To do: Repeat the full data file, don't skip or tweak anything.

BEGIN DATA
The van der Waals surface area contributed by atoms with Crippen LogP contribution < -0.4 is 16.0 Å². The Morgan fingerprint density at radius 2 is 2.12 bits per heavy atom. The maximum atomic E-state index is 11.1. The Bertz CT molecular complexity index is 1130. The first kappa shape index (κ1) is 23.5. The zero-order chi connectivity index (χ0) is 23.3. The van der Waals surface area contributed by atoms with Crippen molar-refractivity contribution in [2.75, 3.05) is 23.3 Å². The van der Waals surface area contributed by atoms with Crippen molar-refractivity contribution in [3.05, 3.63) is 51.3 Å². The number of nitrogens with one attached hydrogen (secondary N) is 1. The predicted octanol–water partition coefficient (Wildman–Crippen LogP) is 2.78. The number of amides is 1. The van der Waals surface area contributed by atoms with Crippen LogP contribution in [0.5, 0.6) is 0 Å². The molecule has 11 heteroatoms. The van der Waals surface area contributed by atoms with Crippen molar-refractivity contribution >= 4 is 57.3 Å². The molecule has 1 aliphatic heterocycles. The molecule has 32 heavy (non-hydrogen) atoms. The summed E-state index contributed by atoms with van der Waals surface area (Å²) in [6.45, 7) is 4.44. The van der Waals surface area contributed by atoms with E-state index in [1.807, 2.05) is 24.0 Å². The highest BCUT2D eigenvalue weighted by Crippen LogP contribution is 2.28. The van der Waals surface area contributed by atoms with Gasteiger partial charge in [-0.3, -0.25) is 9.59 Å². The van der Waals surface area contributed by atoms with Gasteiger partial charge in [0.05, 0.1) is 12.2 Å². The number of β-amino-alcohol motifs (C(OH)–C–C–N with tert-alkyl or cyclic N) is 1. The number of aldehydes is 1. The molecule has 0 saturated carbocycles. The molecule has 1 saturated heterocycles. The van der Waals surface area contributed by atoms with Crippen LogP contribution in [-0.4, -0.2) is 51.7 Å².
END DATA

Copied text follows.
The van der Waals surface area contributed by atoms with Crippen LogP contribution < -0.4 is 16.0 Å². The Morgan fingerprint density at radius 2 is 2.12 bits per heavy atom. The maximum atomic E-state index is 11.1. The Bertz CT molecular complexity index is 1130. The first kappa shape index (κ1) is 23.5. The zero-order chi connectivity index (χ0) is 23.3. The van der Waals surface area contributed by atoms with Crippen molar-refractivity contribution in [2.75, 3.05) is 23.3 Å². The van der Waals surface area contributed by atoms with Crippen molar-refractivity contribution in [3.05, 3.63) is 51.3 Å². The number of nitrogens with one attached hydrogen (secondary N) is 1. The predicted octanol–water partition coefficient (Wildman–Crippen LogP) is 2.78. The number of amides is 1. The van der Waals surface area contributed by atoms with Crippen LogP contribution in [0.5, 0.6) is 0 Å². The molecule has 11 heteroatoms. The van der Waals surface area contributed by atoms with Crippen molar-refractivity contribution >= 4 is 57.3 Å². The molecule has 1 aliphatic heterocycles. The molecule has 32 heavy (non-hydrogen) atoms. The summed E-state index contributed by atoms with van der Waals surface area (Å²) in [6.45, 7) is 4.44. The van der Waals surface area contributed by atoms with E-state index in [1.807, 2.05) is 24.0 Å². The highest BCUT2D eigenvalue weighted by Crippen LogP contribution is 2.28. The van der Waals surface area contributed by atoms with Gasteiger partial charge in [-0.3, -0.25) is 9.59 Å². The van der Waals surface area contributed by atoms with Gasteiger partial charge in [0.05, 0.1) is 12.2 Å². The number of β-amino-alcohol motifs (C(OH)–C–C–N with tert-alkyl or cyclic N) is 1. The number of aldehydes is 1. The molecule has 0 saturated carbocycles. The molecule has 1 saturated heterocycles. The van der Waals surface area contributed by atoms with Crippen LogP contribution in [-0.4, -0.2) is 51.7 Å².